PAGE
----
Stories By Chineme Okafor in Abuja
The Nigerian National Petroleum Corporation (NNPC) has indicated it will meet up with the December 2019 deadline proposed by the federal government to end the importation of refined petrol into Nigeria.
The development is expected to pave way for the refineries in Port Harcourt, Warri and Kaduna, to produce most of the petrol consumed in the domestic economy.
In 2018, the Minister of State for Petroleum Resources, Dr. Ibe Kachikwu, had disclosed Nigeria would exit importation of petrol and totally depend on its own refined petrol.
The minister had then stated that a steering committee headed by him and others had been constituted to fine-tune the process.
But in a September 2018 operations and financial report of the NNPC which THISDAY obtained recently in Abuja, the corporation explained it would abide by the deadline, and was making progress on the plan.
“NNPC is intensifying efforts towards the rehabilitation of the refineries to meet December, 2019 target of ending fuel importation,” the report stated about plan to meet the target.
Nigeria’s expenditure on petrol importation has continued to grow with the Group Managing Director of NNPC, Dr. Maikanti Baru, recently disclosing that the total amount of under-recovery – a term now used by the corporation to describe the financial amount of subsidy the federal government absorbs for keeping the pump price of petrol at N145 per litre, was N25 per litre.
This figure when calculated against the three billion litres of petrol the corporation recently imported suggested Nigeria may have recorded about N75 billion under-recovery in this regards.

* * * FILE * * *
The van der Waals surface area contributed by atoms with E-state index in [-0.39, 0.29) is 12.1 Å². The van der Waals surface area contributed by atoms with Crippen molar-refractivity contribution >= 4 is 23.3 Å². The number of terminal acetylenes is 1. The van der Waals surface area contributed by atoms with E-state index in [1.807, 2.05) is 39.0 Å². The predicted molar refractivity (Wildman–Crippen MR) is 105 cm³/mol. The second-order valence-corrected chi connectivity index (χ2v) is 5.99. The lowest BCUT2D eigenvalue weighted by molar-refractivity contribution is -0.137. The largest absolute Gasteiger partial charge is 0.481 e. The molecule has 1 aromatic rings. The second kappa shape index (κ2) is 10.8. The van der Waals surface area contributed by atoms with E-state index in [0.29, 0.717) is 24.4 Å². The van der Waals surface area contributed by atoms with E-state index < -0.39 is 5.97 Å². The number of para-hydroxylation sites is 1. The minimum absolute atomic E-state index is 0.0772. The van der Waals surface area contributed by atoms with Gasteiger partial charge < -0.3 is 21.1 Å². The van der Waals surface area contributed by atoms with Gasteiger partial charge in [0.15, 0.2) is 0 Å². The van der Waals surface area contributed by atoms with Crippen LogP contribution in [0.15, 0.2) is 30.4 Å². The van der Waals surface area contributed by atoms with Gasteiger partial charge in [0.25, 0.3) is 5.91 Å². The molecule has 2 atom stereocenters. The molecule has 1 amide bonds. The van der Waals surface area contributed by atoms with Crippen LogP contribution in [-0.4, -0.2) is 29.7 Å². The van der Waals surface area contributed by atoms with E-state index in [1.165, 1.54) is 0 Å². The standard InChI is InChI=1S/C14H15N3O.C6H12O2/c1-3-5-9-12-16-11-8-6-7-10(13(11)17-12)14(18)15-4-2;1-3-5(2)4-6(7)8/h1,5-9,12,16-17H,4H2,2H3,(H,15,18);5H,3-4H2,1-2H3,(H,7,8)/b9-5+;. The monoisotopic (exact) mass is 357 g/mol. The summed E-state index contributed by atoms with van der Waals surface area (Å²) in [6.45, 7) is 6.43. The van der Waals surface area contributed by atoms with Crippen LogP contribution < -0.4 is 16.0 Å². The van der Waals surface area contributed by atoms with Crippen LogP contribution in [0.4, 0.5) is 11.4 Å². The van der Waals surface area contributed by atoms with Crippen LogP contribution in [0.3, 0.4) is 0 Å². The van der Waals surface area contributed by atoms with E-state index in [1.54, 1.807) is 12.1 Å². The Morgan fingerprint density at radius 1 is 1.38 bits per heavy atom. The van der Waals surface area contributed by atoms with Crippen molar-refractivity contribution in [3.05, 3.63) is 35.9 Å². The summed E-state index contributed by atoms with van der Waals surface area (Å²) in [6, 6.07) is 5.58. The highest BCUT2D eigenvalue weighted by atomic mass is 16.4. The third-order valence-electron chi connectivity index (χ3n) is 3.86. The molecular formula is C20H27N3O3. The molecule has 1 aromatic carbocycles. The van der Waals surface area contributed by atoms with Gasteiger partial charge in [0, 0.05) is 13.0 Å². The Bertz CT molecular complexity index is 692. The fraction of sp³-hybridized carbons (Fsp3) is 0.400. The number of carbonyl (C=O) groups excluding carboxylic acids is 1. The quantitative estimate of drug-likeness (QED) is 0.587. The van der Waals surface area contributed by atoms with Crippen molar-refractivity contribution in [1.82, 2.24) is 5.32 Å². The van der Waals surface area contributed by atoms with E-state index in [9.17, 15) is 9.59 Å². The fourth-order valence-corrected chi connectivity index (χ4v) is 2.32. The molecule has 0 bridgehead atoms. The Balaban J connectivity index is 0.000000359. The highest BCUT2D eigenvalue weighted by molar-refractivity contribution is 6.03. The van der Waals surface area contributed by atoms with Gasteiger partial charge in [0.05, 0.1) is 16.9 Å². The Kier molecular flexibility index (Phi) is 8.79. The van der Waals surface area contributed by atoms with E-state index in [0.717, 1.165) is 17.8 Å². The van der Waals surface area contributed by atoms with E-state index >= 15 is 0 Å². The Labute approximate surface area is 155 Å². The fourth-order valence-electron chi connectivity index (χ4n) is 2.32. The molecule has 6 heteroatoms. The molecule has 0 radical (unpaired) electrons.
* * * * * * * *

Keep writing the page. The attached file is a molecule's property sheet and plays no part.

Furthermore, if calculated on the basis of 60 days which the NNPC said the three billion litres would last Nigeria, and which amounted to 50 million litres consumption per day, then the corporation may be recording an under-recovery of N1.250 billion daily to keep petrol pump price at government regulated price of N145 per litre.
Meanwhile, the NNPC report also indicated that within the period under consideration, up to 628,000 barrels of oil was lost to shutdown of pipeline and export terminals.
It explained: “The Trans Escravos Pipeline (TEP) was shut down for seven days from 3rd to 10th August 2018 due to observed leaks at the Otumara axis with production loss of 30,000 barrels per day (bpd).
“Also the Otumara flow station was shut down for 10 days from 18th – 27th August 2018 for maintenance works with production shut-in of 34,000bpd.
“The TRP (Brass Creek / Trans Ramos Pipeline) was shut down since 24th April 2018 due to leaks in a creek crossing in the Odimodi area with the loss of approximately 35,000bpd of production into Forcados Terminal. The line remains shut all through the month of August and to date.”
It further stated: “OYO Terminal: Due (to) technical issues with the only producing well, this terminal was shut down in the whole of August from 16th August 2018 and to date. The production shut-in was 5,000bpd.
“The Agbami, Brass and Qua Iboe terminals were all shut down for one day each in August 2018 for maintenance, plant trip and power issues respectively leading to production cut of 23,000bpd, 10,000bpd and 45,000bpd respectively.”